Paving the Way — Your WayPaving the Way — Your Way

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Paving the Way — Your Way

How much time do you think you spend on pavement each day? You have to count all the time you're driving — unless you're driving on dirt roads. You also have to count the time you spend walking across parking lots. Pavement is really important. That much is clear. Since pavement is so important, we thought we would start a blog to write a little more about pavement and pavement contractors. They deserve mention, too. They have a hard job and one that requires quite a lot of skill. We'll explain some of the skill behind pavement work on this blog, and we'll also dive into other related topics.



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The Installation of Asphalt Ramps

Asphalt paving is often used to install built-up ramps. Ramps provide access to an inclined portion of a piece of property. Ramps are usually installed to support foot traffic. Ramps can also be used to support the use of wheelchairs and walkers.


One of the most critical steps associated with planning the addition of built-up ramps is to ensure that law ordinances are followed. The land where an asphalt ramp will be installed should be graded properly. A paving contractor will need to ensure that a ramp won't lead directly into traffic and that a new structure will have adequate support along the sides of it. Some ramp designs may require the installation of handrails.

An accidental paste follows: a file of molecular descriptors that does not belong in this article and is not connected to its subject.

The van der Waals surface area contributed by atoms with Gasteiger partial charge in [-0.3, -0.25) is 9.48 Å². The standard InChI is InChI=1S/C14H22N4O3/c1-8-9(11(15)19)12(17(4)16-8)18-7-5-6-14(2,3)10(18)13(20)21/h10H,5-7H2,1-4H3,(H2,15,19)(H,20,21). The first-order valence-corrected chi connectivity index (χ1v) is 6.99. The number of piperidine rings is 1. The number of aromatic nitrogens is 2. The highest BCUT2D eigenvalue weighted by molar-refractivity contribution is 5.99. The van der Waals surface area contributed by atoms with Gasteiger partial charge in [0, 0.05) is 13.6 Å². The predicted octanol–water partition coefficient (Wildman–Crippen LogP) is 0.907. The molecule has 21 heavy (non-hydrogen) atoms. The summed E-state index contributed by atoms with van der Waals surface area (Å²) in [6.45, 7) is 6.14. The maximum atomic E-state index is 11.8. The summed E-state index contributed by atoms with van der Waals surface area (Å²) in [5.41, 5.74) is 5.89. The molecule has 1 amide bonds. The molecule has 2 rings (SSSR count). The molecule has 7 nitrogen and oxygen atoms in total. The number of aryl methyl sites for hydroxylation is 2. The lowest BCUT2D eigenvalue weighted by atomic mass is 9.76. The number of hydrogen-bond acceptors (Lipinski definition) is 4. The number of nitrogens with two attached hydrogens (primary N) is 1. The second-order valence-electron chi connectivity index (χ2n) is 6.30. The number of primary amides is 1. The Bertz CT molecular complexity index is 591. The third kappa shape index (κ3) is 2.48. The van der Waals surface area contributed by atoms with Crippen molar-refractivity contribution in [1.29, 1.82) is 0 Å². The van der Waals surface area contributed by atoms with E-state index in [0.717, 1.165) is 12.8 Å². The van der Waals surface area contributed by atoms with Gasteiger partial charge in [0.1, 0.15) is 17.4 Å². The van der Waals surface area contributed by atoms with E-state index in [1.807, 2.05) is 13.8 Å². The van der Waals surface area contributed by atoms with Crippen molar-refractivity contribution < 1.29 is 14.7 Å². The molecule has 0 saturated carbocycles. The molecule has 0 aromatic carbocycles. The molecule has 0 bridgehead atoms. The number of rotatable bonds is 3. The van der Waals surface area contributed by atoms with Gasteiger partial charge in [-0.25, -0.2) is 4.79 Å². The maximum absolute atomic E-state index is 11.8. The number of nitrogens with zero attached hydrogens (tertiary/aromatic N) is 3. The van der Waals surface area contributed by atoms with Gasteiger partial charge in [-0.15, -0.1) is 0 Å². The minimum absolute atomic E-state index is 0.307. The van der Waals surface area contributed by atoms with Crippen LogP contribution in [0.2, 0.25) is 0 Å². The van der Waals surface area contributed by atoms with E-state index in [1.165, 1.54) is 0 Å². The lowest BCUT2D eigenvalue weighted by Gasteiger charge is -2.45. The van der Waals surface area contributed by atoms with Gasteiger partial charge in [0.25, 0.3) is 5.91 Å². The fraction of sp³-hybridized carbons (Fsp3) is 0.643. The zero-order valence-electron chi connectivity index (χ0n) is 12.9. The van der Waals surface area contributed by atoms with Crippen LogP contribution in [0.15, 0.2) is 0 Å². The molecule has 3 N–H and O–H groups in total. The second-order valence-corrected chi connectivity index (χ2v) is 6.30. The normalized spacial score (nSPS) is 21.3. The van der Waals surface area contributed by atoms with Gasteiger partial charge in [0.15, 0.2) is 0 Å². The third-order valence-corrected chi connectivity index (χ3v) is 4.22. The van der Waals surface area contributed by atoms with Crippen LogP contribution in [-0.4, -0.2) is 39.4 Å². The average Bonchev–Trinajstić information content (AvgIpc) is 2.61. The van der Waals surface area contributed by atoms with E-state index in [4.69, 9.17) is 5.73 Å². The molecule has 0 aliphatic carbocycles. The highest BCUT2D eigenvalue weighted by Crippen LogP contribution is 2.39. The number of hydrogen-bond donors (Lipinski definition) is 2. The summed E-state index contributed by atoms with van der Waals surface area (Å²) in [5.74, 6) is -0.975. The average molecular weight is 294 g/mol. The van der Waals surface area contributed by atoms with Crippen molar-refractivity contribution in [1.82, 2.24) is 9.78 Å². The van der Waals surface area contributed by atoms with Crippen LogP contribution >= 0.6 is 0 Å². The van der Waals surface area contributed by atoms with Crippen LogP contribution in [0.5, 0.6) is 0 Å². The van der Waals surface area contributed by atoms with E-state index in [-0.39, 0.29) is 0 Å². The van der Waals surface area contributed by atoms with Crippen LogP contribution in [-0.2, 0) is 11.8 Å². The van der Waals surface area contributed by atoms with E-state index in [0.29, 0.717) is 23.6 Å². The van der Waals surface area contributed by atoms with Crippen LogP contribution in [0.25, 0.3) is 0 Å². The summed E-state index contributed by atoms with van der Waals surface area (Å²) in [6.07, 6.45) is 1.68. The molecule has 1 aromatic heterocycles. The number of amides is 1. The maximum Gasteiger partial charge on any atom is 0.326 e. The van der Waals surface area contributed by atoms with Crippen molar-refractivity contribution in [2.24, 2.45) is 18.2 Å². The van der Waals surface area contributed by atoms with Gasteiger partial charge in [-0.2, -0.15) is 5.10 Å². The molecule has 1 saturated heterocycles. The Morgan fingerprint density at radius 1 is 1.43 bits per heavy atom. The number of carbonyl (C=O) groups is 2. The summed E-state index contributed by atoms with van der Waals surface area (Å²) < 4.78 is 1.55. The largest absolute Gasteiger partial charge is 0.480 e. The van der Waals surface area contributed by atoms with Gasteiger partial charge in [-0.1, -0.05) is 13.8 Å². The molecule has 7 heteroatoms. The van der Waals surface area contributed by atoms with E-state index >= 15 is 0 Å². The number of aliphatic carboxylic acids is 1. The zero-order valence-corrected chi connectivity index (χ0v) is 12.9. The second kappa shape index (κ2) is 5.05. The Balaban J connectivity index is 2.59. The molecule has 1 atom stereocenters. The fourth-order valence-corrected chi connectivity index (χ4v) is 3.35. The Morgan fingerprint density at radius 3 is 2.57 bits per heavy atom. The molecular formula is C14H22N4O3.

A paving contractor can provide advice about a ramp installation, including a suitable width and length for the new structure. This information will be prepared after inspecting the property that you own. Any structures that are on your property and any other paved surfaces may influence the ramp design that a paving contractor selects. Ramps are often used as access points. A ramp may be used to bridge two sections of a piece of property together or to provide a viable entryway to a commercial or residential building.

Ramp Styles

A ramp can have a slight curve to its design or can be straight. The gradient of a ramp can vary, depending upon the topographical features that are located on a parcel of land. Ramps tend to have a main ramp section that is surrounded by sloped sides. Asphalt ramps are slowly built up. A contractor will clear the land and will prepare an outline where fresh asphalt will be poured. They will pour the asphalt in stages.

After each layer of asphalt dries, a contractor will inspect the progress of the ramp and may add a subsequent layer of asphalt. The thickness of a ramp will be decided during the planning phase of an asphalt project. If any bracing materials will be used to support a ramp, a contractor may install them while a project is underway.

A tamping process will be conducted after each layer of asphalt is poured. This will flatten the asphalt and keep it closely compacted. It will also prevent asphalt from chipping once it has dried. A contractor can add a sealant at the end of the project. The sealant will provide a waterproof barrier to the asphalt.

To learn more about asphalt ramps, contact an asphalt paving contractor in your area.